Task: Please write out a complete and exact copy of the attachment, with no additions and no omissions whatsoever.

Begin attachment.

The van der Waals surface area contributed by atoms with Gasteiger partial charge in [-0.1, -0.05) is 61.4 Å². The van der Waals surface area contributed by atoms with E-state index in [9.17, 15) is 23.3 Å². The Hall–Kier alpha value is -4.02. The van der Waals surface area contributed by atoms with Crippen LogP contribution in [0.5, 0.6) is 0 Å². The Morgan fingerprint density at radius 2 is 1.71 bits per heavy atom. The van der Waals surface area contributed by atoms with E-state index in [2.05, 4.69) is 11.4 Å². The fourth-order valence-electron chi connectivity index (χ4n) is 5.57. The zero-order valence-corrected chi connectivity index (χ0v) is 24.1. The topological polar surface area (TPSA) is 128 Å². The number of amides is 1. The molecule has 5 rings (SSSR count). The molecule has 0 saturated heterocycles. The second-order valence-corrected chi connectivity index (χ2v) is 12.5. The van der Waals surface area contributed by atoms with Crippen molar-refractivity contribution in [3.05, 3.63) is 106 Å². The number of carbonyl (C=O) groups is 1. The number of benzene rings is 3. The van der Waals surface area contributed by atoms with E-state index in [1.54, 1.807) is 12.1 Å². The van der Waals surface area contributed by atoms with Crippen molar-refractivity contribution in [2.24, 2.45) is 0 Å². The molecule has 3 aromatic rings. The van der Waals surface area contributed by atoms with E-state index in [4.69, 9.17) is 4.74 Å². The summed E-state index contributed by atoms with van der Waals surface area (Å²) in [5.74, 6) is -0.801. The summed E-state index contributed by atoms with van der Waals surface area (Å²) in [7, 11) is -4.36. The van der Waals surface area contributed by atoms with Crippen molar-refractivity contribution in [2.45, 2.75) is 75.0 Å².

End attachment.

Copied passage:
The van der Waals surface area contributed by atoms with Gasteiger partial charge in [-0.1, -0.05) is 61.4 Å². The van der Waals surface area contributed by atoms with E-state index in [9.17, 15) is 23.3 Å². The Hall–Kier alpha value is -4.02. The van der Waals surface area contributed by atoms with Crippen LogP contribution in [0.5, 0.6) is 0 Å². The Morgan fingerprint density at radius 2 is 1.71 bits per heavy atom. The van der Waals surface area contributed by atoms with E-state index in [2.05, 4.69) is 11.4 Å². The fourth-order valence-electron chi connectivity index (χ4n) is 5.57. The zero-order valence-corrected chi connectivity index (χ0v) is 24.1. The topological polar surface area (TPSA) is 128 Å². The number of amides is 1. The molecule has 5 rings (SSSR count). The molecule has 0 saturated heterocycles. The second-order valence-corrected chi connectivity index (χ2v) is 12.5. The van der Waals surface area contributed by atoms with Crippen molar-refractivity contribution in [3.05, 3.63) is 106 Å². The number of carbonyl (C=O) groups is 1. The number of benzene rings is 3. The van der Waals surface area contributed by atoms with E-state index in [1.54, 1.807) is 12.1 Å². The van der Waals surface area contributed by atoms with Crippen molar-refractivity contribution in [2.24, 2.45) is 0 Å². The molecule has 3 aromatic rings. The van der Waals surface area contributed by atoms with E-state index in [4.69, 9.17) is 4.74 Å². The summed E-state index contributed by atoms with van der Waals surface area (Å²) in [5.74, 6) is -0.801. The summed E-state index contributed by atoms with van der Waals surface area (Å²) in [7, 11) is -4.36. The van der Waals surface area contributed by atoms with Crippen molar-refractivity contribution in [2.45, 2.75) is 75.0 Å².